That would be the place where the “fast” charger is located. Which will be someplace down the road a piece. Probably at least five minutes away from wherever you live, which means adding at least that to your 30-45 minute “fast” charge. If it’s ten or fifteen minutes away, add that much more to your wait, which is now close to an hour’s wait . . . assuming you don’t have to wait in line for someone else to finish “fast” charging their electric car, ahead of you.
It could be hours before you’re done “fast” charging.
Then you can go home, again.
Which will take another however-long-it-takes to get back there.
But even if it’s only the 30-45 minutes (plus however long it took you to drive to the ‘fast” charger) you’ll still be waiting to charge at not home. What will you do while you wait? Read the magazines? Listen to the radio? Instead of being home, you’ll be at the plug – which is at a place you probably don’t want to be when you’d rather be home.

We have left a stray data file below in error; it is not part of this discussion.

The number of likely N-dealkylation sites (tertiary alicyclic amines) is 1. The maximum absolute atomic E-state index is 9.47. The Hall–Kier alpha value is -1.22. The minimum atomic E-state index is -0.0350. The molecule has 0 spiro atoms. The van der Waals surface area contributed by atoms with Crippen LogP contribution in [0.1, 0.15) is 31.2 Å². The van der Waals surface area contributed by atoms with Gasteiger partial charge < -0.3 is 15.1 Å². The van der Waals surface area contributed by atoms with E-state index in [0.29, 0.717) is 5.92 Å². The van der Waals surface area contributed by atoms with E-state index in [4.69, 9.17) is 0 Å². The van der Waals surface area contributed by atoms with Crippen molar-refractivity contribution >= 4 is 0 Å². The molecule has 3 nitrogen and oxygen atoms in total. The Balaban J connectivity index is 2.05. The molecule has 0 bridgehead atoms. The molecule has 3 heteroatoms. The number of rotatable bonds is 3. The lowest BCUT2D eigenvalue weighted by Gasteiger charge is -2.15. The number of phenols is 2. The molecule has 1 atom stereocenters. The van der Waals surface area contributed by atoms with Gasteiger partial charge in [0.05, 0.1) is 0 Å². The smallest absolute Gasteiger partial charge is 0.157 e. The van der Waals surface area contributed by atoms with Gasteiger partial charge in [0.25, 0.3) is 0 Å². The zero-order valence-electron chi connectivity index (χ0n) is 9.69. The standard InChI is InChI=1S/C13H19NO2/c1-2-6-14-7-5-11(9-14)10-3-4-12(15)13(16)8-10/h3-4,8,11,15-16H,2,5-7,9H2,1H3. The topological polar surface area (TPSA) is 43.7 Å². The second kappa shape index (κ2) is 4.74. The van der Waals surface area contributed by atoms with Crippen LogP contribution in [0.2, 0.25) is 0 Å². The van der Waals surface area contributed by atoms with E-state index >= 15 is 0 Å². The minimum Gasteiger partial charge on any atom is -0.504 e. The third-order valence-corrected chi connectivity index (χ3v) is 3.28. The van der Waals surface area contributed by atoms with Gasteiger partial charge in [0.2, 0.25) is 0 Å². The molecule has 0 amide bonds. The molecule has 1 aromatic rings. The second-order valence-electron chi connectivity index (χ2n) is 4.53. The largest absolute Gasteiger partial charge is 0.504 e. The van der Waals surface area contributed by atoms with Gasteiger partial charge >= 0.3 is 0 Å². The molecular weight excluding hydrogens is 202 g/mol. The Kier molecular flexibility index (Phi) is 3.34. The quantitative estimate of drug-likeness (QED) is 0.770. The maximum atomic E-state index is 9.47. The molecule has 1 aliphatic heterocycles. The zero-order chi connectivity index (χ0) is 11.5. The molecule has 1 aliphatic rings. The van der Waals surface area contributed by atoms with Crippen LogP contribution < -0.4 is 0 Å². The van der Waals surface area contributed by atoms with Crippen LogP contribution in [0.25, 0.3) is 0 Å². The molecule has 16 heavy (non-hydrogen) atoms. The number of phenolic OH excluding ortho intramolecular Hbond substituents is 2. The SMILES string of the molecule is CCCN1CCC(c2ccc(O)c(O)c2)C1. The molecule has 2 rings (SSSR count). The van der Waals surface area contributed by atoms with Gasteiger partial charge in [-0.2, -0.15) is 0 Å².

When was the last time you spent half an hour at a gas station?
Some people will be able to “fast” charge while at work, of course – commercial buildings and commercial areas being more likely to have the necessary infrastructure to “fast” charge – and in that case, you’ll be able to get home without having to wait, first.
But it does tether you to work in a way you never were, before.
You could recharge – not “fast” – at home. Assuming you have even more time. It will be several hours at the least to recover a partial charge using 240 volts (a dryer-stove type three-prong plug, which most residential home panels can handle) or overnight on standard 120 volt outlets of the type you use to plug in other electrically powered things.